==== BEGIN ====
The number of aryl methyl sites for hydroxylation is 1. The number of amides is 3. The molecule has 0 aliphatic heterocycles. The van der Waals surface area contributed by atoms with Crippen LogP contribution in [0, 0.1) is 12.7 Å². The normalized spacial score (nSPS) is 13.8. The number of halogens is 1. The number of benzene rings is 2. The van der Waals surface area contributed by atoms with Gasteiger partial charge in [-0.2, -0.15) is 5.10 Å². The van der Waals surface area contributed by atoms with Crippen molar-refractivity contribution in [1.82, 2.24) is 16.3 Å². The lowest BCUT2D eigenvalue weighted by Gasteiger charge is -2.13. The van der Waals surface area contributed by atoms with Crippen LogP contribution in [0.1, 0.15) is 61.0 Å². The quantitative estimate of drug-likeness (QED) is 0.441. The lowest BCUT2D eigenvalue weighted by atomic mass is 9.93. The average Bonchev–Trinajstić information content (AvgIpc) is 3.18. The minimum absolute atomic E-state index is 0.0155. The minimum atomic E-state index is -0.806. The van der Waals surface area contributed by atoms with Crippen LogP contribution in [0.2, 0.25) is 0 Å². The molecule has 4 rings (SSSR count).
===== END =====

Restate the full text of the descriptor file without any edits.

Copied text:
The number of aryl methyl sites for hydroxylation is 1. The number of amides is 3. The molecule has 0 aliphatic heterocycles. The van der Waals surface area contributed by atoms with Crippen LogP contribution in [0, 0.1) is 12.7 Å². The normalized spacial score (nSPS) is 13.8. The number of halogens is 1. The number of benzene rings is 2. The van der Waals surface area contributed by atoms with Gasteiger partial charge in [-0.2, -0.15) is 5.10 Å². The van der Waals surface area contributed by atoms with Crippen molar-refractivity contribution in [1.82, 2.24) is 16.3 Å². The lowest BCUT2D eigenvalue weighted by Gasteiger charge is -2.13. The van der Waals surface area contributed by atoms with Crippen LogP contribution in [0.1, 0.15) is 61.0 Å². The quantitative estimate of drug-likeness (QED) is 0.441. The lowest BCUT2D eigenvalue weighted by atomic mass is 9.93. The average Bonchev–Trinajstić information content (AvgIpc) is 3.18. The minimum absolute atomic E-state index is 0.0155. The minimum atomic E-state index is -0.806. The van der Waals surface area contributed by atoms with Crippen LogP contribution in [0.2, 0.25) is 0 Å². The molecule has 4 rings (SSSR count).